…we know that the human hand is a wonderful and exquisite instrument to be used in a hundred movements exacting delicacy, direction and force; every such movement is a cause of joy as it leads to the pleasure of execution and the triumph of success. We begin to understand this and make some efforts to train the young in the deft handling of tools and the practice of handicrafts. Some day, perhaps, we shall see apprenticeship to trades revived, and good and beautiful work enforced. In so far, we are laying ourselves out to secure that each shall “live his life”; and that, not at his neighbour’s expense; because, so wonderful is the economy of the world that when a man really lives his life he benefits his neighbour as well as himself; we all thrive in the well-being of each.

CHARLOTTE MASON (Philosophy of Education)


Nourishing Traditions Cookbook for Children Handicraft Printable
Paper Sloyd: A Handbook for Primary Grades (another option as a more basic introduction to paper crafts is Easy Origami)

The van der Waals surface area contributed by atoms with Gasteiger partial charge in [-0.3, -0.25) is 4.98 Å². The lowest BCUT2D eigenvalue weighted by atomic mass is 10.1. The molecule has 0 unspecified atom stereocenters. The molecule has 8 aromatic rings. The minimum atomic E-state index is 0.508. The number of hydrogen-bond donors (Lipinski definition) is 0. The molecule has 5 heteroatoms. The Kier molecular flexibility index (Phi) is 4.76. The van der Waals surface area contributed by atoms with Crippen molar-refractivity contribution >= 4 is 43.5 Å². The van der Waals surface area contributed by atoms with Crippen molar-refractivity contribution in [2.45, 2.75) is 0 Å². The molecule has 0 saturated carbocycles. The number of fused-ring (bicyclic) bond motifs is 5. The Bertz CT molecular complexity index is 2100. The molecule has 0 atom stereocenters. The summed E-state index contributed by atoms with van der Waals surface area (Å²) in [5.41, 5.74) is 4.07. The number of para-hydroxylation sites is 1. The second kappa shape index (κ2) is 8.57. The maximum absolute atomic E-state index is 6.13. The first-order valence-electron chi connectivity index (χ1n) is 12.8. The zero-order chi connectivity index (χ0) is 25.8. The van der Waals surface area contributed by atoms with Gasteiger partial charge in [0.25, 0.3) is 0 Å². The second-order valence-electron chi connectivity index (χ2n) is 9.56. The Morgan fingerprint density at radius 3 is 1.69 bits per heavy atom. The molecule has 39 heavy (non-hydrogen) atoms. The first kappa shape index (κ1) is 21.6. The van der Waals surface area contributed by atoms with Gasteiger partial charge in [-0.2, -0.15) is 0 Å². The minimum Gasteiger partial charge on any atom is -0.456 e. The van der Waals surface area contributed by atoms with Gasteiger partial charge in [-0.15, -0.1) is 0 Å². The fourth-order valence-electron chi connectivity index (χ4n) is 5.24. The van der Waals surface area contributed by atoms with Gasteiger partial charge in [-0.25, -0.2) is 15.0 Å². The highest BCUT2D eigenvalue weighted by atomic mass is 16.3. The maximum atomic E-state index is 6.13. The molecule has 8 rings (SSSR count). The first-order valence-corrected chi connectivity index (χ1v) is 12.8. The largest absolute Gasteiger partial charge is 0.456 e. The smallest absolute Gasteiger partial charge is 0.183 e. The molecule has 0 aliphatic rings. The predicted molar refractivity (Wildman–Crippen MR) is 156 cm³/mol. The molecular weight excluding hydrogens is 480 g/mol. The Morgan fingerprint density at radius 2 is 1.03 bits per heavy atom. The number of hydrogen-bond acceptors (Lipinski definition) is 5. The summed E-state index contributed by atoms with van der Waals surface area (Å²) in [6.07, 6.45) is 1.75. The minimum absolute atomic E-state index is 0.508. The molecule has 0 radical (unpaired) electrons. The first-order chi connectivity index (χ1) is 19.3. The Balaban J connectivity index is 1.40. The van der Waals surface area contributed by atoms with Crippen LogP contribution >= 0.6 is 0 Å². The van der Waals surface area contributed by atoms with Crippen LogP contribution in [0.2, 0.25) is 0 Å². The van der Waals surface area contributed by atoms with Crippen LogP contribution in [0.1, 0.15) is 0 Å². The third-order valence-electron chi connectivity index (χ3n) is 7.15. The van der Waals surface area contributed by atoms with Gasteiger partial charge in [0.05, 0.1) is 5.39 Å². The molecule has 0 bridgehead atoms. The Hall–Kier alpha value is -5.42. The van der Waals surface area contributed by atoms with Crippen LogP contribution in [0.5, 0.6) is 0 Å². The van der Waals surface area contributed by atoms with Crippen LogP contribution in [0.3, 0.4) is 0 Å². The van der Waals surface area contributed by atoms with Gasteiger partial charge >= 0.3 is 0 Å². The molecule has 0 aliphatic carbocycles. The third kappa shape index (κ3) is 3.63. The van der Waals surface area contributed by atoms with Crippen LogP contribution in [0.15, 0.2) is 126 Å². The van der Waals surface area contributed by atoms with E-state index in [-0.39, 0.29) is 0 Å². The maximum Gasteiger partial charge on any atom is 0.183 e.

A Manual of Clay-Modelling (Dawn Rhymer also began writing a series about how we did this in our co-op)
Sewing School
Complete Guide to Soap Carving (which is also a great introduction to wood carving!)
Beeswax Alchemy
Recommendations for Handicrafts (with instructions)
Charlotte Mason Series #8 – Handicrafts and Life Skills


AmblesideOnline Overview and Recommendations for Handicrafts
Handicrafts and Life Skills (with more ideas for handicrafts)

I love the idea of handicrafts, but executing them has been challenging for me. When I had younger children and we were still in our homeschool co-op, another mom was in charge of them, and beautiful things were learned and made. And even the first term of our first year doing handicrafts at home went well. But then it kind of became less of a priority when life was busy, and only a few things have been done here and there ever since.

Ideally, when I pick our handicrafts, I usually look for things that my kids have shown interest in or that I think are practical skills that would be good for them to know. So that first term, we learned about healthy food and cooked meals together, which gave us a sense of accomplishment. This last term, we started our garden, so I let them pick out plants to tend, and I ordered gardening books to add to our home library. We’ve been talking quite a bit about emergency preparedness recently, so for next year, I was looking at going through a children’s wilderness survival book with them. I honestly love that we can pick a different handicraft for each term and our choices are limitless.